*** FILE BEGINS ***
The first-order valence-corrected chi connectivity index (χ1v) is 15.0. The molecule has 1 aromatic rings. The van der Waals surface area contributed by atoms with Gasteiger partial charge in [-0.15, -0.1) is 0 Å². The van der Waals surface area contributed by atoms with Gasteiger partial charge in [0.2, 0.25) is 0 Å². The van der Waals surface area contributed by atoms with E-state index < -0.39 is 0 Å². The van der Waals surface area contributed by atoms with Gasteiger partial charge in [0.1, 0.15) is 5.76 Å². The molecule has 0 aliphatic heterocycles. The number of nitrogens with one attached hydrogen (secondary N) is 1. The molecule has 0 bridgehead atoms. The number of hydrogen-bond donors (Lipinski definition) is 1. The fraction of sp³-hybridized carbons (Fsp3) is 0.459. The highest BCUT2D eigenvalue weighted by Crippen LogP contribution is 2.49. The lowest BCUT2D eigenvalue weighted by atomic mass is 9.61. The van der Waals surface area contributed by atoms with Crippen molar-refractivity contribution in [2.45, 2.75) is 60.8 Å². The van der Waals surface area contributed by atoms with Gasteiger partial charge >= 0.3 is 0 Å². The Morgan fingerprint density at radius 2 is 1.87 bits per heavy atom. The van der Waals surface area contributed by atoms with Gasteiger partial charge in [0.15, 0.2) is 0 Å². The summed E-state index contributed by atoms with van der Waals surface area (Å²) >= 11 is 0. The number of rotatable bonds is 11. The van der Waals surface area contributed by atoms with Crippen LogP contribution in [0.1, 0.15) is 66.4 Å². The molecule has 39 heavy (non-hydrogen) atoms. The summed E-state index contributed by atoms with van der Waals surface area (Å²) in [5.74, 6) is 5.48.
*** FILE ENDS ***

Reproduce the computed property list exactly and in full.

The first-order valence-corrected chi connectivity index (χ1v) is 15.0. The molecule has 1 aromatic rings. The van der Waals surface area contributed by atoms with Gasteiger partial charge in [-0.15, -0.1) is 0 Å². The van der Waals surface area contributed by atoms with Gasteiger partial charge in [0.2, 0.25) is 0 Å². The van der Waals surface area contributed by atoms with E-state index < -0.39 is 0 Å². The van der Waals surface area contributed by atoms with Gasteiger partial charge in [0.1, 0.15) is 5.76 Å². The molecule has 0 aliphatic heterocycles. The number of nitrogens with one attached hydrogen (secondary N) is 1. The molecule has 0 bridgehead atoms. The number of hydrogen-bond donors (Lipinski definition) is 1. The fraction of sp³-hybridized carbons (Fsp3) is 0.459. The highest BCUT2D eigenvalue weighted by Crippen LogP contribution is 2.49. The lowest BCUT2D eigenvalue weighted by atomic mass is 9.61. The van der Waals surface area contributed by atoms with Crippen molar-refractivity contribution in [2.45, 2.75) is 60.8 Å². The van der Waals surface area contributed by atoms with Gasteiger partial charge >= 0.3 is 0 Å². The Morgan fingerprint density at radius 2 is 1.87 bits per heavy atom. The van der Waals surface area contributed by atoms with Gasteiger partial charge in [0.15, 0.2) is 0 Å². The summed E-state index contributed by atoms with van der Waals surface area (Å²) >= 11 is 0. The number of rotatable bonds is 11. The van der Waals surface area contributed by atoms with Crippen LogP contribution in [0.1, 0.15) is 66.4 Å². The molecule has 39 heavy (non-hydrogen) atoms. The summed E-state index contributed by atoms with van der Waals surface area (Å²) in [5.74, 6) is 5.48.